The DC region is mostly near the rain-snow line. Here's why.
What's New in Forecast
- Models continue to struggle with strength A storm develops in the mid-Atlantic and slides south of New England. The US GFS model has a slightly farther offshore and weaker low. The European model, meanwhile, depicts a close track of a strong low-pressure system, but close passages typically mean warmer air being pulled inland from the ocean and more rain than snow near I-95. However, a stronger storm system in that scenario could lead to more precipitation, which could help cool the lower atmosphere and increase snow in some areas.
- Both major weather models now agree on a sharp transition zone between rain and snow near Interstate 95 south of New York City from Washington. Along and east of I-95, more rain than snow is possible. Thirty to 60 miles to the northwest, the chance for significant snowfall increases.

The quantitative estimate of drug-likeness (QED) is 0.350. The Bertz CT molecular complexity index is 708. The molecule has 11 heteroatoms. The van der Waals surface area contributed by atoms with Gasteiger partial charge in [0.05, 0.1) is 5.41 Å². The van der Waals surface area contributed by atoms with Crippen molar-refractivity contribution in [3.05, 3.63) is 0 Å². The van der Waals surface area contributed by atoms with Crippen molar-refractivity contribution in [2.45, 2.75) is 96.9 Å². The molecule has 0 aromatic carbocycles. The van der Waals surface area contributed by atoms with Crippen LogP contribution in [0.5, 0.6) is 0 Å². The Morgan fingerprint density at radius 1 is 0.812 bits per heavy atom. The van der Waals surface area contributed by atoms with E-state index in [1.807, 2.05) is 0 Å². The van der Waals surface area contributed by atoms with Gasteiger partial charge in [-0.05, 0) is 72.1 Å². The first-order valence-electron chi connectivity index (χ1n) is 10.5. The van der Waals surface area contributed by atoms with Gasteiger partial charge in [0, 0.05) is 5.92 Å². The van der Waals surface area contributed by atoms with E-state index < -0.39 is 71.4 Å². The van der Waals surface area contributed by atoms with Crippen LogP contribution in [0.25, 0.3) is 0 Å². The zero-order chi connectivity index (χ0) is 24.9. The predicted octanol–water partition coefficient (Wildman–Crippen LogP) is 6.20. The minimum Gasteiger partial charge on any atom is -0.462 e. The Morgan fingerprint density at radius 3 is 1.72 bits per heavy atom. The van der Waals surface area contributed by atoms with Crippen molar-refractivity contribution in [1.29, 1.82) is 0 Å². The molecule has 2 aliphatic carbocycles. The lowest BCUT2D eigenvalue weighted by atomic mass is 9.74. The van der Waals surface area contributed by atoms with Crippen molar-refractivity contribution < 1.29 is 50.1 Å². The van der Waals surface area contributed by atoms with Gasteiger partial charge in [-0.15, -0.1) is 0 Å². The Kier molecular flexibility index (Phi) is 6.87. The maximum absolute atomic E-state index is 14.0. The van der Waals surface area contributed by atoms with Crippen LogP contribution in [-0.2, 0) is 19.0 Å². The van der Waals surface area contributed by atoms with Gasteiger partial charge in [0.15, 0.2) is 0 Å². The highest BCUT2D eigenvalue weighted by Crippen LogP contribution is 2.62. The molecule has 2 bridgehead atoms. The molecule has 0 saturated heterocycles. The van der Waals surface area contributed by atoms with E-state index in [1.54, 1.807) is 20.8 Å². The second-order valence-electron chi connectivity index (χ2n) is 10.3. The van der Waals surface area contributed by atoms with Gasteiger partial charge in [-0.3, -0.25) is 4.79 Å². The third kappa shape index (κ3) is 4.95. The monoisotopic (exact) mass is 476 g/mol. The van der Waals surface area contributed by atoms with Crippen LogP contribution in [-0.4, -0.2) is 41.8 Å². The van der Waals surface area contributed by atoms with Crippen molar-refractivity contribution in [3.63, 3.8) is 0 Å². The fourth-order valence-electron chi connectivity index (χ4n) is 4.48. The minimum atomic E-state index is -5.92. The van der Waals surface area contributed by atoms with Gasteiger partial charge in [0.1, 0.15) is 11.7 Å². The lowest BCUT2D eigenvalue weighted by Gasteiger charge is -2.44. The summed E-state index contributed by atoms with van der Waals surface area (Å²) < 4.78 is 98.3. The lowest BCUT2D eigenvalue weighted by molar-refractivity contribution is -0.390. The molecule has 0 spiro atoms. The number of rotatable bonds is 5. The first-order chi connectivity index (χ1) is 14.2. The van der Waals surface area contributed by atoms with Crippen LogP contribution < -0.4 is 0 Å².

- Models are converging on the idea of an early period of snow in parts of the Mid-Atlantic, mainly west of I-95, as the storm begins Saturday. It will only last for a few hours, but there may be enough snow to disrupt travel for a while. After that, precipitation may change to rain at lower elevations.
Time and possible totals
Washington will end up on the wetter side of the rain-snow line